Spitzkoppe - Giants in the desert
Swakopmond has been luxury. Great accommodation and the best coffee we have found since our favourite coffee spots more than 2000km away in Franschhoek, South Africa. But now it's time for the wilds again, and now we are headed to Spitzkoppe, a relatively short two-hour journey, although as always it includes 40km of gravel road.
It's 3:30pm when we arrive at the Spitzkoppe campsite, and the mercury is a whisker below 40c. This place must be torture in summer. Huge boulders rise above us…the Spitzkoppe I assume. Nicky leaps out to find out about where we are camping. We're in for a surprise. The campsites have no water, no electricity, and open-air long drop toilets. Eish! In Richtersveld we were expecting it…but this has taken us by sirprise…plus we’ve just come from the flat-white, air-conditioned luxury of our last place. Nothing like brusselsporuts after icecream - Hmm, not sure that analogy works as I prefer brusselsprouts to icecream, but I’m sure you get the idea.
We drive to check out the sites.
They're right. There's nothing. There’s only one thing we can do…go to their outdoor pub!
Beer, soaking in the outback environment and all feels good. We're also welcomed by two very friendly and very tame meerkats. It looks like these little fellas could add lots of fun to our experience here, but now we need to figure out our sleeping plan before it gets dark.
There's a covered shadecloth area next to a huge towering boulder. We decide to forget tents and just sleep outdoors under the shade cloth. If we are going to be in the wild, let’s embrace it with two hands…and a mouthful of dust - and hopefully not too many scorpions.
The evening is sealed with the perfect trio - watching a beautiful sunset from atop a giant boulder, sitting around a camp fire braai, lying on top of a giant boulder marvelling at the Milky Way and counting shooting stars. But now we must retire to our rudimentary campsite. Here’s hoping the wind doesn’t blow!
We survive! The night started warm but slowly as the desert cooled the temperature dropped. However, the wind remained away and our little gypsy shelter kept us all warm. The two resident meerkats are around. They are extremely cute and more than happy to be held when they're in the mood.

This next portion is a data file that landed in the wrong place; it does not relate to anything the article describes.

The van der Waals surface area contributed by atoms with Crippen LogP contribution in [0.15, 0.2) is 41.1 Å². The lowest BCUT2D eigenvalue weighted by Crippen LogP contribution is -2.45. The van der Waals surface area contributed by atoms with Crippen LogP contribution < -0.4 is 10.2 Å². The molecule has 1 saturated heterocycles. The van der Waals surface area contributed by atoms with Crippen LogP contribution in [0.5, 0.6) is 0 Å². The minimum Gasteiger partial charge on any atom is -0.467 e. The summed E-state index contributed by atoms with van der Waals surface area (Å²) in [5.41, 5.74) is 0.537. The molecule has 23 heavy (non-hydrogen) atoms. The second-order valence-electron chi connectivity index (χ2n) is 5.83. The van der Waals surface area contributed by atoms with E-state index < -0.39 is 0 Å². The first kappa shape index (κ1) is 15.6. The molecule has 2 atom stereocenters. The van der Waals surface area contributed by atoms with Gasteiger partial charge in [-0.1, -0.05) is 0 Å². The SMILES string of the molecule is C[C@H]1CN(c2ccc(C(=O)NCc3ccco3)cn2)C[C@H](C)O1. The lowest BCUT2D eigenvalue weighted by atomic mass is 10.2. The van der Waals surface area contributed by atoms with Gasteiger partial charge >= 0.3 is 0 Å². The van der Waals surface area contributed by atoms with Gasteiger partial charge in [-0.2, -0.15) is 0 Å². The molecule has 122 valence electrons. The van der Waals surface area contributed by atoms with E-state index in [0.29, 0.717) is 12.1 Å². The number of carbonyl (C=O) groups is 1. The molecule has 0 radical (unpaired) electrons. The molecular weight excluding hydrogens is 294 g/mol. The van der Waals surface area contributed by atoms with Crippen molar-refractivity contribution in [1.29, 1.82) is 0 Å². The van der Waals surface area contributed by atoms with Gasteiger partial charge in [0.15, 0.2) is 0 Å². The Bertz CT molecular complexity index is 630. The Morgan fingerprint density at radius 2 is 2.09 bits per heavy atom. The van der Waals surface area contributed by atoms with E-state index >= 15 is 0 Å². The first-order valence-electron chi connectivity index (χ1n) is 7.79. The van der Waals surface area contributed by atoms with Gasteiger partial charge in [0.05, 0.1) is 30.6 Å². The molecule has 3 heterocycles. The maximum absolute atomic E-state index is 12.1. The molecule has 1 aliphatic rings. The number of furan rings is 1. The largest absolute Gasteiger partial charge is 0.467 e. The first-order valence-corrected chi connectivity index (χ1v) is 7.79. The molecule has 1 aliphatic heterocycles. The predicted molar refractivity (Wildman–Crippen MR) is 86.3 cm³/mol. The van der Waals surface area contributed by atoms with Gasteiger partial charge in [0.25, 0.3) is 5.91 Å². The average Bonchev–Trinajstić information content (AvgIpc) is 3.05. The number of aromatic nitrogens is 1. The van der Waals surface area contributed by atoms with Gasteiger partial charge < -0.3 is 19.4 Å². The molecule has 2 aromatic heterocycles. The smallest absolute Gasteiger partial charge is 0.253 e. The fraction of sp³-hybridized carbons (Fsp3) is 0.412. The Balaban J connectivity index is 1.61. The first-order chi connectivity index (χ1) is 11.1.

Nicky has discovered we can hire an electric bike for R200 for the day. So we grab the two they have and set out to explore. We soon discover what camping here is meant to be. There are some stunning remote campsites - as long as you are self equipped - own water, cooking equipment etc. - which we are. They're framed by huge smooth boulders that make excellent shelters and stunning backdrops. We scale one and sit and soak up the quietness. “You know what?” I say to Nicky as we sit enjoying the majesty of this place, “next time, now that we know what this place is about, we must camp out here in the wilds.” She nods her agreement… “next time” being tactitly assumed. If we were traveller-explorers before, we’re now addicted traveller-explorers! Nothing can be done to cure this problem, but feed the need!
Riding the gravel roads on the electric bikes is blissful ease. No effort required as they power effortlessly along under their battery power. To make us feel like we are doing something we occasionally spin the pedals. It’s like riding a magic carpet, through a fantasy world, as we silently fly along the roads in amongst massive boulders cast like a giant’s discarded die.
We’ve discovered the perfect lunch spot and so returning back to the campsite we pack our vittles and head out to The Arch. It’s a giant rock arch suspended miraculously in the air above another large boulder. We all clamber up and seat ourselves in the welcome shade of the arch and soon the sizzle of jaffles on the gas burner mingles with the clink of ice in our Sauvignon Blanc. Not bad for “roughing it”. Yet another truly epic picnic spot.
A group of tourists, from one of the many large overlanders we’ve seen, appear. These overlanders typically arrive in the late afternoon, setup camp, eat, and leave early the next morning. The trips are all about how many places can you see in how few days. Been there…done that! We watch as they snap a few photos of the arch and vanish as quickly as they appeared. “That’s not how I want to travel,” I say as I sip my wine. Everyone agrees. In fact that’s the difference between a tourist and a traveller. The tourist wants to see the sites, the traveller wants to experience the sites.
Back at the base we decide to grab an early shower. The open showers are warm and rejuvenate us leaving only one thing required. Something for the never-ending thirst of Africa. We settle at the pub sipping huge Rock Shandies, lying on the hammocks and playing with the meerkats. Another day in Africa!
Wait…the day is not over. There's still time for sundowners…of course! While Nicky drives the car Josh and I whizz along on the electric bikes as we head out to find the perfect spot to end another perfect day in Africa. We find a huge rock and we all clamber up it and enjoy the sunset as it paints the large rocks of Spitzkoppe the early evening hues of Africa’s special red. It’s rustic here. It’s dusty here. It’s remote here. It’s desolate here...It’s stunning here.
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